If you have the coronavirus, how long before symptoms show up?
When would you know you have the virus?
The incubation period for a virus is the time between catching the virus and showing symptoms of disease. For the novel coronavirus SARS-CoV-2, health officials estimate an incubation period of between one and 14 days. Most people start showing symptoms about five days after becoming infected, according to the World Health Organization (WHO).
These estimates are based on what was observed in the early days of the virus outbreak in Wuhan, China, the Centers for Disease Control and Prevention (CDC) reported. The estimates are also informed by what is known about the better-studied and related viruses MERS-CoV and SARS-CoV. SARS-CoV caused an outbreak of severe respiratory disease in 2002, and MERS-CoV emerged in 2012.
Still, this estimate may change as more information becomes available. Some reports suggest that the incubation period may be as long as 24 days, according to a recent review paper published in the journal JAMA.
It's not yet clear whether people infected with the new coronavirus are very contagious during the incubation period, though there have been reports of people transmitting the virus without showing symptoms. It is also unclear what proportion of people catch the virus but never develop any symptoms. Based on data from China, the WHO-China Joint Mission on Coronavirus Disease 2019 (COVID-19) suggests that asymptomatic cases are rare. On the cruise ship the Diamond Princess, however, 392 of 705 cases were reported to be asymptomatic, the CDC reported. People who are reported as asymptomatic may later go on to develop symptoms, however.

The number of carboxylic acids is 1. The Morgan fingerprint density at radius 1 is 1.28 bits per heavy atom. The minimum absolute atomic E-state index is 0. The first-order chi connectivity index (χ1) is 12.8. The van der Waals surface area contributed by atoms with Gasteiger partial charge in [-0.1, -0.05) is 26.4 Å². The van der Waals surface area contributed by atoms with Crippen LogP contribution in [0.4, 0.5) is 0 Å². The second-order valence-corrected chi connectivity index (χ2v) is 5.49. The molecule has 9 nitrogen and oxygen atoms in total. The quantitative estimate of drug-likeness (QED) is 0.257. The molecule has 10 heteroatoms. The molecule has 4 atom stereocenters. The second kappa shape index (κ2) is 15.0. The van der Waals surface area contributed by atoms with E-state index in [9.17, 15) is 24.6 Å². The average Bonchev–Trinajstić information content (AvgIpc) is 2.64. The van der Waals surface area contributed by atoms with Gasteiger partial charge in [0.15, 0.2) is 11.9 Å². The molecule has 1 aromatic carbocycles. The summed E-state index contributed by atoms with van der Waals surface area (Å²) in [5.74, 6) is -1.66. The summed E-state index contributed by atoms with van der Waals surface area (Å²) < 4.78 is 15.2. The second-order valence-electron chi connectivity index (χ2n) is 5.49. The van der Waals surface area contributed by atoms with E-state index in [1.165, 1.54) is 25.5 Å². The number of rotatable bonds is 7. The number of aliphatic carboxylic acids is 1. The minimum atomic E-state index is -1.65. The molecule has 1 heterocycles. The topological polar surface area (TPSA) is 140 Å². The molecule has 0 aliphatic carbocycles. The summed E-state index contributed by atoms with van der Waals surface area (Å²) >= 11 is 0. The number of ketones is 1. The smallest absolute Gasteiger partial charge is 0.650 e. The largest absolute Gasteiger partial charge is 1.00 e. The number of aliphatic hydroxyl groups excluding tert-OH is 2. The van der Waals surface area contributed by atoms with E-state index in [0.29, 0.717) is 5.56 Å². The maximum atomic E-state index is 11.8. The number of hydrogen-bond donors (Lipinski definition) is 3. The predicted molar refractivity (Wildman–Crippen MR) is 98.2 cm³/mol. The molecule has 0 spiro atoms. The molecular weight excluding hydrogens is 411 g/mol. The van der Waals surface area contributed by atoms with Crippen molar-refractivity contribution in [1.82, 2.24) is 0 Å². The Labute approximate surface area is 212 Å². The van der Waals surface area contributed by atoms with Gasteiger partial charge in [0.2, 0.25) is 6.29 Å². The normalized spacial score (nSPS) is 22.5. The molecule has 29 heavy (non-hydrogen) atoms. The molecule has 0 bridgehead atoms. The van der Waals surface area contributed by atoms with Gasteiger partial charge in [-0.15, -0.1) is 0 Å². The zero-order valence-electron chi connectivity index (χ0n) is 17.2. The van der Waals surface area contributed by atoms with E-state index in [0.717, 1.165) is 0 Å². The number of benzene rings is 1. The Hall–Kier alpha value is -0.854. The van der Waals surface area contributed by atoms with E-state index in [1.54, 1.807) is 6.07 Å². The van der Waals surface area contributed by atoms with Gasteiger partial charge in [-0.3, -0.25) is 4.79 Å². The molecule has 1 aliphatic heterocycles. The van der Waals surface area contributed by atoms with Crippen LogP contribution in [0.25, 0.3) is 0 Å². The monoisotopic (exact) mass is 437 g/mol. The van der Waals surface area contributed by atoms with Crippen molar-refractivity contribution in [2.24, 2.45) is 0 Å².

There are also reports of people testing positive for the new coronavirus for up to two weeks after their symptoms abate. In these cases, viral levels may be very low, so it is unlikely that the individuals are highly contagious.
The novel coronavirus, now called SARS-CoV-2, causes the disease COVID-19. The virus was first identified in Wuhan, China, on Dec. 31, 2019. Since then, it has spread to every continent except Antarctica. The death rate appears to be higher than that of the seasonal flu, but it also varies by location as well as a person's age, underlying health conditions, among other factors. For instance, in Hubei Province, the epicenter of the outbreak, the death rate reached 2.9%, whereas it was just 0.4% in other provinces in China, according to a study published Feb. 18 in the China CDC Weekly.
Scientists aren't certain where the virus originated, though they know that coronaviruses (which also include SARS and MERS) are passed between animals and humans. Research comparing the genetic sequence of SARS-CoV-2 with a viral database suggests it originated in bats. Since no bats were sold at the seafood market in Wuhan at the disease’s epicenter, researchers suggest an intermediate animal, possibly the pangolin (an endangered mammal) is responsible for the transmission to humans. There are currently no treatments for the disease, but labs are working on various types of treatments, including a vaccine.
Originally published on Live Science.
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Stephanie Pappas is a contributing writer for Live Science, covering topics ranging from geoscience to archaeology to the human brain and behavior. She was previously a senior writer for Live Science but is now a freelancer based in Denver, Colorado, and regularly contributes to Scientific American and The Monitor, the monthly magazine of the American Psychological Association. Stephanie received a bachelor's degree in psychology from the University of South Carolina and a graduate certificate in science communication from the University of California, Santa Cruz.
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